I think that we’re seeing the same thing with “tech addiction”. We naturally assume that X (tech) causes Y (stress) when some third factor (or many factors), Z, is actually the driving force behind Y.

Just look at the state of the world today. We have unprecedented political polarization, growing inequality, and automation (and crummy policies) causing the destruction of millions of jobs. It’s a stressful time to be alive, so it’s understandable that people will look for outlets and coping mechanisms. We might even engage in behaviors that some consider “addictive” or inappropriate, such as playing video games, scrolling through our social network news feeds, and logging many many hours in other online communities (like Reddit).**

Does that mean that these things are the problem? No, probably not. They’re coping mechanisms. If you take them away, people will just find other ways to let out that steam and gain a sense of control and comfort. Those things may be “better” and more productive, or they might be much worse (drugs, etc.). In fact, millennials are using fewer drugs than previous generations, but spending much more time on their smartphones:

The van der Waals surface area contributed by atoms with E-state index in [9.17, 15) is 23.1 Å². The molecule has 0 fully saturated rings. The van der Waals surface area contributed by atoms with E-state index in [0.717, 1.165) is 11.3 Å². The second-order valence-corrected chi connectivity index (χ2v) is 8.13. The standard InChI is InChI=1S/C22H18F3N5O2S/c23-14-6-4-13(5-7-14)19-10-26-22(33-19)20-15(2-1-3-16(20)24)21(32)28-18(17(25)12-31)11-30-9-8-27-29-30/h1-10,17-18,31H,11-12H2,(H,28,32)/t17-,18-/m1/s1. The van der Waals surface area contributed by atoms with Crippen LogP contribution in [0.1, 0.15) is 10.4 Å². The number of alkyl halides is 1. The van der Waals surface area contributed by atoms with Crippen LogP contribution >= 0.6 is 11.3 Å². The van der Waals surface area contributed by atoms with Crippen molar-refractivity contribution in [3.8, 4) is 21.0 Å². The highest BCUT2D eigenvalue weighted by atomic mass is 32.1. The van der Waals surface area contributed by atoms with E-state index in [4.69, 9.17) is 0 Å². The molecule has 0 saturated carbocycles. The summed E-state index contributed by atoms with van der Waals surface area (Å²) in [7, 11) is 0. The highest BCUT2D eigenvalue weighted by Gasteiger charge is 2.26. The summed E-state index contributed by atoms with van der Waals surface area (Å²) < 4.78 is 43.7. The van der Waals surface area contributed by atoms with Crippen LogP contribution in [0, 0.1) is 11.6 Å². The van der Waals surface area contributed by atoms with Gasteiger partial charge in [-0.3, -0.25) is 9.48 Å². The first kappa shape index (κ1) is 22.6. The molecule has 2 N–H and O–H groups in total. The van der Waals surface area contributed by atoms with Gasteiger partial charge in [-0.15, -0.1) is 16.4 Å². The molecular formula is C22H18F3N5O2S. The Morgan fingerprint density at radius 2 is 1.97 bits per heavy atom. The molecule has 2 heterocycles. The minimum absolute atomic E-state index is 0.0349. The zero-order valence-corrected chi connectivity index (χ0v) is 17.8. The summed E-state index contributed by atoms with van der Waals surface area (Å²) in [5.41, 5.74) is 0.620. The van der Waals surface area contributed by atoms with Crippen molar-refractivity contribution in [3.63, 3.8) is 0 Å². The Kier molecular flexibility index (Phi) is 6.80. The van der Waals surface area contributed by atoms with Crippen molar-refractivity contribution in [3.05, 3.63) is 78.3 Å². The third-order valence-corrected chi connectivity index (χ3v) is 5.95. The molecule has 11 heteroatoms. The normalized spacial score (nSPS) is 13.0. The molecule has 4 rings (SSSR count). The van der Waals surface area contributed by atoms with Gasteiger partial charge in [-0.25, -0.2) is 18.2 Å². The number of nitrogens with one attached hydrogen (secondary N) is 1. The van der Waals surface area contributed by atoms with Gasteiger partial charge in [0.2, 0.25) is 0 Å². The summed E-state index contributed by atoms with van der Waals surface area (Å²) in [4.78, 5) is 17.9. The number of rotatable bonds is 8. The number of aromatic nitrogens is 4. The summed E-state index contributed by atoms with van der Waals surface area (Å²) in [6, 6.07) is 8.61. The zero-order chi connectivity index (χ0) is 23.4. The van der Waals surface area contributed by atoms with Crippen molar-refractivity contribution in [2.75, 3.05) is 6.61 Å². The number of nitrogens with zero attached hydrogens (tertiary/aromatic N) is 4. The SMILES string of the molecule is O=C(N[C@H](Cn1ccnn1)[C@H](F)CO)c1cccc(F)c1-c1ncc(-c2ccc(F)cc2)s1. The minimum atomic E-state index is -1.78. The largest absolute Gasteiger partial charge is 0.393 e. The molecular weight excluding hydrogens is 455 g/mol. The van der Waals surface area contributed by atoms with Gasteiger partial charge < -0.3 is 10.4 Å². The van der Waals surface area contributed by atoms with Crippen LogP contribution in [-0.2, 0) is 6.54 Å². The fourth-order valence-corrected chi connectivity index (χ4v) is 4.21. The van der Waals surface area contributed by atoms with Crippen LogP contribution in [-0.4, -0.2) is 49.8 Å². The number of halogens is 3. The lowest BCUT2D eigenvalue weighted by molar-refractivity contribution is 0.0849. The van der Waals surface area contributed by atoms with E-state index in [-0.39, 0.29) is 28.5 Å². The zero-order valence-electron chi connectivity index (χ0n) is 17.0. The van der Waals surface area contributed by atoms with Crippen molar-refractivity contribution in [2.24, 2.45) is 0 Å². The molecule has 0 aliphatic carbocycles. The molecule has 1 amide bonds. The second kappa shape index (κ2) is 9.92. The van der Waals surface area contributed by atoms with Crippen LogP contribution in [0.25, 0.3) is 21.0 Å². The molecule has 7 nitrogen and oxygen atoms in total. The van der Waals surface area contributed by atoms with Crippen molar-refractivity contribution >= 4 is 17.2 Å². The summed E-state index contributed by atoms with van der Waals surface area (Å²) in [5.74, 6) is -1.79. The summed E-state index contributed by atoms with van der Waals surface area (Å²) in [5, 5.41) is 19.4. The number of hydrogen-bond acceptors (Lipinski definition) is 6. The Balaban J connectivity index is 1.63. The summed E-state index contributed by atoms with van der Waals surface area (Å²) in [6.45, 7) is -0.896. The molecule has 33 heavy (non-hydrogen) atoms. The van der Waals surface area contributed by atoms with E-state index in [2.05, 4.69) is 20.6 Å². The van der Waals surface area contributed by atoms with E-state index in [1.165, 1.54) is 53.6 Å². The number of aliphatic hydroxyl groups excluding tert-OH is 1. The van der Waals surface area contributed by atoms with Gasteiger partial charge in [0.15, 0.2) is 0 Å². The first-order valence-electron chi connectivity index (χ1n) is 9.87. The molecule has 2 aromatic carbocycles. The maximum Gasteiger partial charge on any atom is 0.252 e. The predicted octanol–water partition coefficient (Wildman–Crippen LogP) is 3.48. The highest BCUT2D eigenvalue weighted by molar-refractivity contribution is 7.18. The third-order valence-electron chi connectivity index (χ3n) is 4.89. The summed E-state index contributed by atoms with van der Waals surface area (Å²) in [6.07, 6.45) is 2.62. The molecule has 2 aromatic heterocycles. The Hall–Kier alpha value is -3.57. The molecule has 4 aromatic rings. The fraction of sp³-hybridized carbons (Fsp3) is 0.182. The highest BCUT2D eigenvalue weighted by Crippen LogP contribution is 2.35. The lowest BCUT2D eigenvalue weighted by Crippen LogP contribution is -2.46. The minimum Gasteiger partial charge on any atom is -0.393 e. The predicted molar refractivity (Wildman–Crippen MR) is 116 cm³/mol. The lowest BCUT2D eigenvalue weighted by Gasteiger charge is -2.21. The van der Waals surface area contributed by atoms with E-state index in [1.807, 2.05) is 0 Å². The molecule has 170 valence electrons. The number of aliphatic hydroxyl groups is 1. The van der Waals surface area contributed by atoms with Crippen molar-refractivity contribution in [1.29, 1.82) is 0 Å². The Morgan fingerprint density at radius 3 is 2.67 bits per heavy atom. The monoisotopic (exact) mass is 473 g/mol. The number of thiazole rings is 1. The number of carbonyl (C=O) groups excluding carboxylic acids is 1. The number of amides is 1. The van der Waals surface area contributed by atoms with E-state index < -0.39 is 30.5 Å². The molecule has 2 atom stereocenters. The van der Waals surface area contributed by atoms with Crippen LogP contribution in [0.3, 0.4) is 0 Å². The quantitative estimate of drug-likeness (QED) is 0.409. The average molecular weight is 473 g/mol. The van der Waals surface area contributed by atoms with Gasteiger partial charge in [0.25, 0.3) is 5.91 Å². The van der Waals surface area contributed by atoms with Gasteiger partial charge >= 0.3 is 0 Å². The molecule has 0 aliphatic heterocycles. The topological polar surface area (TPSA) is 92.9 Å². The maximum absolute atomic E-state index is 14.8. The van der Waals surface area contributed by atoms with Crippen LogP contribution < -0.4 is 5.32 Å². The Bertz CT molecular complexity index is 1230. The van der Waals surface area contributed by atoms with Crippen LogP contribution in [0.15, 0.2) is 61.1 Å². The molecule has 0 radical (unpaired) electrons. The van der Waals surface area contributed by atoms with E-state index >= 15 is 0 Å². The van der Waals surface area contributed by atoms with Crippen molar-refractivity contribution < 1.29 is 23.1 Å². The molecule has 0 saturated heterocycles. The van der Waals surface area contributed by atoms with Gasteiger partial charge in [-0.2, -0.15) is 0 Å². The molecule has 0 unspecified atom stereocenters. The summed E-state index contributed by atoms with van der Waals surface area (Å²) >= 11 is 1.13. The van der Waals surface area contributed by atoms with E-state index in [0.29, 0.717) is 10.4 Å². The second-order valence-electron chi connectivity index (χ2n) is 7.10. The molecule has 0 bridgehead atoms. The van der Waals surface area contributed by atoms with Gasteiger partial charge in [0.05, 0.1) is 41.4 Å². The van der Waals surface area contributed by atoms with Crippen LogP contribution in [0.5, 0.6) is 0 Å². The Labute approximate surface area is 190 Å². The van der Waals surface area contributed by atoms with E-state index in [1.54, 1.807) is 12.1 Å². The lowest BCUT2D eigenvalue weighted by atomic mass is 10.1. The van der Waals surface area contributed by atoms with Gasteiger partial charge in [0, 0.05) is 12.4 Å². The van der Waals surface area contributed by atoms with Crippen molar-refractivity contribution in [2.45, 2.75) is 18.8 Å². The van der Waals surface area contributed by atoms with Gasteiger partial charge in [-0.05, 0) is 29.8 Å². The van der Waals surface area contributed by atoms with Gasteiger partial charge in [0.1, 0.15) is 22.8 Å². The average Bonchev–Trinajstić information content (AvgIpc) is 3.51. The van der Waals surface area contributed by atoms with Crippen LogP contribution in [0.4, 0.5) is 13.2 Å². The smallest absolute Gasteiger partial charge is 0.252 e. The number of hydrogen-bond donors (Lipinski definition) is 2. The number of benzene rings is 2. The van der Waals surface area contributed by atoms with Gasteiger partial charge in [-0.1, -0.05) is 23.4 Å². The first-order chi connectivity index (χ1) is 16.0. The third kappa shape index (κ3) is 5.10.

But researchers are starting to ponder an intriguing question: Are teenagers using drugs less in part because they are constantly stimulated and entertained by their computers and phones?

The possibility is worth exploring, they say, because use of smartphones and tablets has exploded over the same period that drug use has declined. This correlation does not mean that one phenomenon is causing the other, but scientists say interactive media appears to play to similar impulses as drug experimentation, including sensation-seeking and the desire for independence.

Or it might be that gadgets simply absorb a lot of time that could be used for other pursuits, including partying.

So, I ask you: Do smartphones *really* seem like the problem? Are these “addictions” causing harm? Or are they merely stress relief mechanisms, improperly maligned due to sloppy thinking (correlation does not equal causation)?

You know how I feel. What do you think?

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**We know that in times of stress people seek out social support, so you would expect social media use to rise in times of stress–both chronic and acute.